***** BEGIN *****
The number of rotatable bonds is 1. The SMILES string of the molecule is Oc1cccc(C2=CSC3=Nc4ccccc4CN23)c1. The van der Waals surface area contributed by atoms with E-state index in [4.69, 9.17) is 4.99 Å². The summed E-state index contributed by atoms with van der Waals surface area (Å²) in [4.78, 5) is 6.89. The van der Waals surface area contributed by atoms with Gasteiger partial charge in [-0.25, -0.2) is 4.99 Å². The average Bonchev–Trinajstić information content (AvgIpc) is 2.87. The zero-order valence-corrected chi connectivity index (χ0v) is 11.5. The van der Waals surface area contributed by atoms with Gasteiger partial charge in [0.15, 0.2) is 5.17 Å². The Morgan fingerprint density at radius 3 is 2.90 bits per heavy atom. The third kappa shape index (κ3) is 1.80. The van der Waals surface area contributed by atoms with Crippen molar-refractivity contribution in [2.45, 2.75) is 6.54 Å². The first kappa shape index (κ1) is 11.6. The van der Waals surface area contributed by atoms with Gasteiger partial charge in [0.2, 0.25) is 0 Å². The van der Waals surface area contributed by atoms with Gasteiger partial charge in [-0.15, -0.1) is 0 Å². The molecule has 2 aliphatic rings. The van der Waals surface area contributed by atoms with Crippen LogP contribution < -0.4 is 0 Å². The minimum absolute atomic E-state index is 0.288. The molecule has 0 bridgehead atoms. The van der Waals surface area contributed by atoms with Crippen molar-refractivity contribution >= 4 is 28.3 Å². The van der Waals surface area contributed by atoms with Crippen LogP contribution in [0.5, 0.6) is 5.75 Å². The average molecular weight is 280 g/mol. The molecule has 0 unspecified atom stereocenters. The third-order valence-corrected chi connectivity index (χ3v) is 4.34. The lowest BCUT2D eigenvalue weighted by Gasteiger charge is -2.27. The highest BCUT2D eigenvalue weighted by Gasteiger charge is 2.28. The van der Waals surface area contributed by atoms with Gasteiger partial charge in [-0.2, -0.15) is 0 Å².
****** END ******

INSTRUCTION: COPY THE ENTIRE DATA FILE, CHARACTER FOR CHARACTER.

The number of rotatable bonds is 1. The SMILES string of the molecule is Oc1cccc(C2=CSC3=Nc4ccccc4CN23)c1. The van der Waals surface area contributed by atoms with E-state index in [4.69, 9.17) is 4.99 Å². The summed E-state index contributed by atoms with van der Waals surface area (Å²) in [4.78, 5) is 6.89. The van der Waals surface area contributed by atoms with Gasteiger partial charge in [-0.25, -0.2) is 4.99 Å². The average Bonchev–Trinajstić information content (AvgIpc) is 2.87. The zero-order valence-corrected chi connectivity index (χ0v) is 11.5. The van der Waals surface area contributed by atoms with Gasteiger partial charge in [0.15, 0.2) is 5.17 Å². The Morgan fingerprint density at radius 3 is 2.90 bits per heavy atom. The third kappa shape index (κ3) is 1.80. The van der Waals surface area contributed by atoms with Crippen molar-refractivity contribution in [2.45, 2.75) is 6.54 Å². The first kappa shape index (κ1) is 11.6. The van der Waals surface area contributed by atoms with Gasteiger partial charge in [0.2, 0.25) is 0 Å². The van der Waals surface area contributed by atoms with Gasteiger partial charge in [-0.15, -0.1) is 0 Å². The molecule has 2 aliphatic rings. The van der Waals surface area contributed by atoms with Crippen LogP contribution < -0.4 is 0 Å². The minimum absolute atomic E-state index is 0.288. The molecule has 0 bridgehead atoms. The van der Waals surface area contributed by atoms with Crippen molar-refractivity contribution >= 4 is 28.3 Å². The van der Waals surface area contributed by atoms with Crippen LogP contribution in [0.5, 0.6) is 5.75 Å². The average molecular weight is 280 g/mol. The molecule has 0 unspecified atom stereocenters. The third-order valence-corrected chi connectivity index (χ3v) is 4.34. The lowest BCUT2D eigenvalue weighted by Gasteiger charge is -2.27. The highest BCUT2D eigenvalue weighted by Gasteiger charge is 2.28. The van der Waals surface area contributed by atoms with Gasteiger partial charge in [-0.2, -0.15) is 0 Å².